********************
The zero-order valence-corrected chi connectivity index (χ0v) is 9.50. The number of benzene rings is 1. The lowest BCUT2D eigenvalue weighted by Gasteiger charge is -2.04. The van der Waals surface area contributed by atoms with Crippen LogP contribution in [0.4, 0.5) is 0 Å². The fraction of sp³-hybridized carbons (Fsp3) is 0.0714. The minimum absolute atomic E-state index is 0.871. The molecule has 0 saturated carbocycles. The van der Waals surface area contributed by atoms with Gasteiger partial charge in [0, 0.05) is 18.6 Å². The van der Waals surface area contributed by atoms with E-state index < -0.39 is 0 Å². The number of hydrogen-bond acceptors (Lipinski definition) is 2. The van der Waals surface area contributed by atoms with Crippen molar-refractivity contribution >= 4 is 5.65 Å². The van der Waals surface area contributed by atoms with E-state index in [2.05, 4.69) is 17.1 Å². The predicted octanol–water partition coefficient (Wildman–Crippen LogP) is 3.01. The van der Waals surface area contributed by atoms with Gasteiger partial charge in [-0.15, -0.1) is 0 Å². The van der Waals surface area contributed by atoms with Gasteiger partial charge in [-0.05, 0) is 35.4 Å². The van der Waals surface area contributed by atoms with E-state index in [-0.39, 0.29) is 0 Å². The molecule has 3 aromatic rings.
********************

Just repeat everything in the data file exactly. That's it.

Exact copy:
The zero-order valence-corrected chi connectivity index (χ0v) is 9.50. The number of benzene rings is 1. The lowest BCUT2D eigenvalue weighted by Gasteiger charge is -2.04. The van der Waals surface area contributed by atoms with Crippen LogP contribution in [0.4, 0.5) is 0 Å². The fraction of sp³-hybridized carbons (Fsp3) is 0.0714. The minimum absolute atomic E-state index is 0.871. The molecule has 0 saturated carbocycles. The van der Waals surface area contributed by atoms with Gasteiger partial charge in [0, 0.05) is 18.6 Å². The van der Waals surface area contributed by atoms with E-state index < -0.39 is 0 Å². The number of hydrogen-bond acceptors (Lipinski definition) is 2. The van der Waals surface area contributed by atoms with Crippen molar-refractivity contribution >= 4 is 5.65 Å². The van der Waals surface area contributed by atoms with E-state index in [2.05, 4.69) is 17.1 Å². The predicted octanol–water partition coefficient (Wildman–Crippen LogP) is 3.01. The van der Waals surface area contributed by atoms with Gasteiger partial charge in [-0.15, -0.1) is 0 Å². The van der Waals surface area contributed by atoms with Gasteiger partial charge in [-0.05, 0) is 35.4 Å². The van der Waals surface area contributed by atoms with E-state index in [-0.39, 0.29) is 0 Å². The molecule has 3 aromatic rings.